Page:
If the question of why American businesses remain too timid to invest while they sit on over $1 trillion in cash is perplexing, consider the case of businessman Brett McMahon. McMahon is a Vice President of Miller and Long, a Washington D.C. area construction firm that specializes in building high rises.
What began as two ex-G.I.'s doing handyman work from a pick-up truck in 1947 has become a multi-million dollar outfit with more than a thousand employees and a thousand buildings topped off in cities across the mid-Atlantic. Despite that immense growth and success, McMahon has soured on what he calls the stifling array of taxes and regulations, which he says continue to hold his business and the American economy back from recovery.
In a recent interview at Miller and Long's modest Bethesda, Maryland headquarters, McMahon held up a $50,000 bank loan written to his company in 1962. All the documentation for it is included on one single page. The documentation for a similar loan, written thirty years later in the 1990's fills an inch thick binder. And one written today would fill three times that much.
"They've got to learn to leave us alone," says a frustrated McMahon, of the federal government. "The need for fundamental structural change in the size, role, and scope of the federal government is essential."
Of particular concern to him is the corporate tax code. Before 1908 no U.S. business was taxed at the federal level. Now with a top rate of 39.2 percent, U.S. corporate taxes are second most expensive in the world, ranking only behind Japan's.
Many economists say that those rates are one of the primary reasons that hundreds of U.S. businesses have fled overseas, where tax burdens are lower. But, as with other regulatory burdens, it's not just the high rate at which his company is taxed that leads to the exodus. It's the complexity of the process itself.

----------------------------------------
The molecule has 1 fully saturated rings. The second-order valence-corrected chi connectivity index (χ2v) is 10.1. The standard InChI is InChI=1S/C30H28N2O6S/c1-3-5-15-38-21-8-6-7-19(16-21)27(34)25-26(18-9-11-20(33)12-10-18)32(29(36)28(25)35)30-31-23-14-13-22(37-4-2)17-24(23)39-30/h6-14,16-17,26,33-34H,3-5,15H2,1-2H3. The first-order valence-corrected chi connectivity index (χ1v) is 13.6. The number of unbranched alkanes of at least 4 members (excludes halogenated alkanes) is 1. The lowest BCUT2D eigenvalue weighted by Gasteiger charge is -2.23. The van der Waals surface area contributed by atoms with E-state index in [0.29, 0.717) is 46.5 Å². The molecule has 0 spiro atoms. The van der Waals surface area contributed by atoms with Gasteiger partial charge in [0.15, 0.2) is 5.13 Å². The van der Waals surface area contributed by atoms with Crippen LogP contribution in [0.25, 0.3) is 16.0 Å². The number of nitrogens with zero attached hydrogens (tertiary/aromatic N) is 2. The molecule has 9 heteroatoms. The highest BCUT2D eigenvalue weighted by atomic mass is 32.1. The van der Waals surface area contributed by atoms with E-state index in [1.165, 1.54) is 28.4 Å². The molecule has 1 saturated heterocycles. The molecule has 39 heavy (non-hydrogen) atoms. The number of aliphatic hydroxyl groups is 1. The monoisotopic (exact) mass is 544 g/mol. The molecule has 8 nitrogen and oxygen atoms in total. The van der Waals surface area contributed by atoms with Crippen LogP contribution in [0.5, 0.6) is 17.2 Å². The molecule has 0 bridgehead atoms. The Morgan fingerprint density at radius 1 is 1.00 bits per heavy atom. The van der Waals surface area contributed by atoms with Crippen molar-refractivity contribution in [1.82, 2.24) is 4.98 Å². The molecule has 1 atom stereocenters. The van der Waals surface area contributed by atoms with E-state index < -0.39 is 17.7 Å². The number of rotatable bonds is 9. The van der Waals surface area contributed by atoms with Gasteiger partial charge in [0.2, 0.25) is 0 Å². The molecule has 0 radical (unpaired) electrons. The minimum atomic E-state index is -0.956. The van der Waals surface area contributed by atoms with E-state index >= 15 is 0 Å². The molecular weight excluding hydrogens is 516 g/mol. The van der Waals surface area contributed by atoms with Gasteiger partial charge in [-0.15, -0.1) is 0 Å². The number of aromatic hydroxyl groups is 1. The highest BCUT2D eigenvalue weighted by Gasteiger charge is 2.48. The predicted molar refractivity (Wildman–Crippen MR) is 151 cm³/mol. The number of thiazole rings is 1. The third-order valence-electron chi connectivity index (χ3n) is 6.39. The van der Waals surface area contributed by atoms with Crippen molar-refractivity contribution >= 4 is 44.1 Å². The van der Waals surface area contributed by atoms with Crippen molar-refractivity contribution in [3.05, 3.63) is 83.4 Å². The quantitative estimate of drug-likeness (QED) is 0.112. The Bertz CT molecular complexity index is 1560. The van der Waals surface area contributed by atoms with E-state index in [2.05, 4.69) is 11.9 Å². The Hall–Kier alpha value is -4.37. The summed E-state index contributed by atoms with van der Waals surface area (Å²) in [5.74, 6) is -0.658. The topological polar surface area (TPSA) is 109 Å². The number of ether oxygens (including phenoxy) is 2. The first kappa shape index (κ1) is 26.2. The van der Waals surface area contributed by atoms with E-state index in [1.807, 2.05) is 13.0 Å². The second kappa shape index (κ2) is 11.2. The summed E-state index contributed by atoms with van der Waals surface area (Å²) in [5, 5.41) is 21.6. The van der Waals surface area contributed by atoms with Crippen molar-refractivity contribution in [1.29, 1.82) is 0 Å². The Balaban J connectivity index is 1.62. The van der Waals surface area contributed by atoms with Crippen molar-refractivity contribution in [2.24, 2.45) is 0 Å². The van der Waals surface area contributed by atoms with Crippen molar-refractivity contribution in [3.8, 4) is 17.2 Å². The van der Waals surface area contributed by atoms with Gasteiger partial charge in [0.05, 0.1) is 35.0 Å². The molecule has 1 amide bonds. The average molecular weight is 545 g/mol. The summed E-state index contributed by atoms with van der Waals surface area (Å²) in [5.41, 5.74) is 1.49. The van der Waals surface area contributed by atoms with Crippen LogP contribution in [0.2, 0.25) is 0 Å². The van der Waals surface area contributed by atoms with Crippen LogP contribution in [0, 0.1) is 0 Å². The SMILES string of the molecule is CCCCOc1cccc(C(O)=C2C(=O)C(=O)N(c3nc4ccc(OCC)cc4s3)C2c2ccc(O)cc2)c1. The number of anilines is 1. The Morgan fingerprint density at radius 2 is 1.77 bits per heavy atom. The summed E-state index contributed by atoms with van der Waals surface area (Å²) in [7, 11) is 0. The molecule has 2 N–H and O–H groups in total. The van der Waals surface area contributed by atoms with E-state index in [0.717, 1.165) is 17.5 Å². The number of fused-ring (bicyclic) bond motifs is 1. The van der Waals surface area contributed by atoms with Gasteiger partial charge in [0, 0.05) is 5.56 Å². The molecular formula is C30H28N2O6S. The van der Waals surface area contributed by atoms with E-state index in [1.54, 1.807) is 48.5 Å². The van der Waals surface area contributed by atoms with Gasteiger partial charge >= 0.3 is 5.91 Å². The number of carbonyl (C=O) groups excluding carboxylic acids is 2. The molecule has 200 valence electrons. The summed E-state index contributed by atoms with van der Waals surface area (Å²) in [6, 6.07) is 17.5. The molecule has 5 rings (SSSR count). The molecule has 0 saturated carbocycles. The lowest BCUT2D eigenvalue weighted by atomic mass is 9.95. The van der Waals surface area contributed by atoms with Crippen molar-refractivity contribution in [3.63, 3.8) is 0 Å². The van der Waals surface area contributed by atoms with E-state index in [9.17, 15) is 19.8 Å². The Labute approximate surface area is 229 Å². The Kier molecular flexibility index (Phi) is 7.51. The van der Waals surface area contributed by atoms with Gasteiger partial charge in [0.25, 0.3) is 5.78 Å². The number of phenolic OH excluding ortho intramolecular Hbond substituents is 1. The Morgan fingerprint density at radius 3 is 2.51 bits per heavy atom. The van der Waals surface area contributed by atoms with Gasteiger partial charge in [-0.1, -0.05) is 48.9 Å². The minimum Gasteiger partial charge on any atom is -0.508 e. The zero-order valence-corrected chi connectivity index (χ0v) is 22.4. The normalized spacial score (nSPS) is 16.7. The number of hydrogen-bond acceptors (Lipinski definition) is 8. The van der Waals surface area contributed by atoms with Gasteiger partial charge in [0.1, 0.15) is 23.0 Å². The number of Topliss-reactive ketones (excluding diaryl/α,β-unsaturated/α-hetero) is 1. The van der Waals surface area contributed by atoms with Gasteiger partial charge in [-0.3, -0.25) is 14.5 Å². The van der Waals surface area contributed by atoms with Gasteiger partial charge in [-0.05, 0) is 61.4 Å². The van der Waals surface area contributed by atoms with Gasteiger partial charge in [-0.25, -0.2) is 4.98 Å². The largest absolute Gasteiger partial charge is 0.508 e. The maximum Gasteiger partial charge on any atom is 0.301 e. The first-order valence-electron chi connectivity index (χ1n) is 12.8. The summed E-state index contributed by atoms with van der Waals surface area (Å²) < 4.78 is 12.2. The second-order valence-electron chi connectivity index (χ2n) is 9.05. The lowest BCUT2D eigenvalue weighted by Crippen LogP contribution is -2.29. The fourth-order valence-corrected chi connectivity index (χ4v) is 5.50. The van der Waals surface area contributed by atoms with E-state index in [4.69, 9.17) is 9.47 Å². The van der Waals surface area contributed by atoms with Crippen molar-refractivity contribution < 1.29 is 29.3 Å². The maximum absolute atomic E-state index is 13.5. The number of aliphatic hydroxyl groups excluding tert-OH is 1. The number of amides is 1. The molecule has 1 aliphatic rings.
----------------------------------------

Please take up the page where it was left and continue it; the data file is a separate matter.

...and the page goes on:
As a junior employee years ago, McMahon was tasked with keeping track of the weekly changes to the code.
"We had the entire thing in paper. It was 38,000 pages long and every week I would get a new 15 pages in to replace something else,” McMahon said. “The Constitution is four pages and covers everything. It’s idiotic. You just can’t run a railroad like that."
Now 71,000 pages long and growing, the tax code and its mind-numbing complexity is at last getting some attention from both ends of Pennsylvania Avenue. Such unlikely bedfellows as House Budget Committee Chairman Paul Ryan, R-Wis., and President Obama have gone on record supporting a simplification of it.
In a major address at George Washington University last February 15th, the President said, "The whole concept of corporate tax reform is to simplify, eliminate loopholes, and treat everybody fairly."
Economists agree that complexity is counterproductive to jump-starting the economy.
"You want people to make decisions that are based on good economics, not what loophole can I find in the tax code," says economist Mark Robyn of the Tax Foundation.
But as welcome as any attempt at tax simplification would be to American businesses, such efforts are also guaranteed to meet with tremendous resistance. Loopholes have become part and parcel of doing business in the America.
Corporations hire armies of attorneys, accountants, and lobbyists to seek out and even carve out loopholes that ultimately serve to effectively lower their tax burden.
"If we could get rid of those, we could cut the tax rate, raise the same amount of revenue and be much better off," Robyn says.
But that same army of lawyers, accountants and lobbyists who seek out loopholes, credits and breaks for their corporate bosses, will be at the ready to preserve them, if tax simplification gains a foothold in Congress.